Assessments down all over Suffolk

Published 10:22 pm Wednesday, March 2, 2011

Real estate assessments in the city dropped an average of 3 percent this year, City Assessor Sid Daughtrey told council members Wednesday.

Reassessment notices will be mailed Friday. The news comes two weeks after Daughtrey announced he is leaving the city, on Friday, after 26 years.

Only one neighborhood in the city — the Boston and Williamstown area — will see an average increase. Assessments of homes in that area went up an average of 2.63 percent.

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Every other neighborhood in the city either remained level or saw an average decrease. The low point was in the Belmont Park neighborhood, which tallied an average 12.47-percent decrease.

For a homeowner whose home was assessed at $250,000 last year, a 3-percent drop would mean $68 less on the tax bill if the tax rate stays the same. It currently is set at 91 cents per $100 of value.

Assessments are determined using data such as sale prices of homes in the area. The average sale price in the city rose slightly in the last year, from $250,000 to $255,000.

The number of foreclosures, however, also shot up. The city saw 411 foreclosures in 2010, compared to only 48 in 2006.

Daughtrey said foreclosure prices are not taken directly into account in determining assessments. However, the sale of a foreclosed home from the financial institution to the new owner is factored into the assessment process. In addition, having foreclosed homes in the area can affect the ticket prices of “arm’s-length” sales, Daughtrey said.

The Boston and Williamstown area also had the biggest increase in last year’s assessments, rising by about 10 percent. Daughtrey said the increase is to bring those assessments more in line with equitable values. In past years, he said, those properties may have been under-assessed because the neighborhood has very low turnover rates.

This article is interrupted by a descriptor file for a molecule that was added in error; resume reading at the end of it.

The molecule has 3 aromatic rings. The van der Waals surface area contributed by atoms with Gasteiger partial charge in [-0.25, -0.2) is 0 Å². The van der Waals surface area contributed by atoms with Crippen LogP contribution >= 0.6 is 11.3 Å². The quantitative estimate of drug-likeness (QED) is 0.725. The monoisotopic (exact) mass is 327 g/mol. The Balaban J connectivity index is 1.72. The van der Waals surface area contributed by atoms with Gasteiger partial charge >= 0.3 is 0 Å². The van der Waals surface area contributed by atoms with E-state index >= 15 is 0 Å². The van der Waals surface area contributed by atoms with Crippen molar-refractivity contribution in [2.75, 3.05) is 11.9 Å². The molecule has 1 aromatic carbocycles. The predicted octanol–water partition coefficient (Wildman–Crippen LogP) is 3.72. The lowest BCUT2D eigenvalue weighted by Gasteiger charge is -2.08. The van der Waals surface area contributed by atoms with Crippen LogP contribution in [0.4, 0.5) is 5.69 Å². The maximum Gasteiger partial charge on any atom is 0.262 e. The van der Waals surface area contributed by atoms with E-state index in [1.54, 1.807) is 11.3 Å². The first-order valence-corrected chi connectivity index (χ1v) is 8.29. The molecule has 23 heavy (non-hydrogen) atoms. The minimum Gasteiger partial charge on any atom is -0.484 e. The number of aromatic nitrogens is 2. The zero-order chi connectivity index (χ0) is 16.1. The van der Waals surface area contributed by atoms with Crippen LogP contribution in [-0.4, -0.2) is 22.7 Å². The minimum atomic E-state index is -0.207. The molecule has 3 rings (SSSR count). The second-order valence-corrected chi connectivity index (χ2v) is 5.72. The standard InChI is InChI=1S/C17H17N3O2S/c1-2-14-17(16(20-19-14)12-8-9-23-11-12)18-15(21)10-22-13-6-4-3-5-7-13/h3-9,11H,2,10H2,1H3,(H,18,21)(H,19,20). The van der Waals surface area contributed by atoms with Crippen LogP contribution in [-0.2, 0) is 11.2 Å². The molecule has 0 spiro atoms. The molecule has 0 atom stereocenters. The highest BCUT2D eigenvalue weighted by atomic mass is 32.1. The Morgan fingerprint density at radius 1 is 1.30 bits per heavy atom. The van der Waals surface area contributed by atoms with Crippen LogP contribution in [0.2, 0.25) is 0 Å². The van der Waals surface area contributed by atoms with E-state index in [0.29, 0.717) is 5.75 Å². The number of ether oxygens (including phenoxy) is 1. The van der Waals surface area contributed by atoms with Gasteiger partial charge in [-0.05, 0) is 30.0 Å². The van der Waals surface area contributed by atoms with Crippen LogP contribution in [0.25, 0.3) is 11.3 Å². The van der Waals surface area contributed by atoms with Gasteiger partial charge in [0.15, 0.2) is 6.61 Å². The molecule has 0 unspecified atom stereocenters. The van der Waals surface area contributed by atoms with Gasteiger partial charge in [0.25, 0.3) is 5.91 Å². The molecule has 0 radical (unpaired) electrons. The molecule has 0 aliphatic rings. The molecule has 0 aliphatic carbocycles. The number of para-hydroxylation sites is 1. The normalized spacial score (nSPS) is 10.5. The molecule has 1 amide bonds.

The City Council also is considering tweaks to a number of tax abatement programs the city offers.

Staff has recommended that charitable organizations receiving tax-exempt status be required to recertify that status every three years. The city has run into a few instances, for example, of churches renting out their old parsonages, rather than using them for their original purpose.

Also, the city is considering removing the “open space” portion of the land-use tax abatement program. Golf courses, for example, fall under the open space section.

Owners who still want to receive tax breaks on open space could apply for a conservation easement, Daughtrey said.

A property owner who does not agree with his reassessment has a grievance process. First, he should call 514-7475 to schedule an informal meeting with the assessor who dealt with their property. If the meeting does not resolve the owner’s concerns, the owner can file an application with the Board of Equalization, which is made up of property owners in Suffolk appointed by the Circuit Court. Those not satisfied with the board’s decision can appeal to the Circuit Court.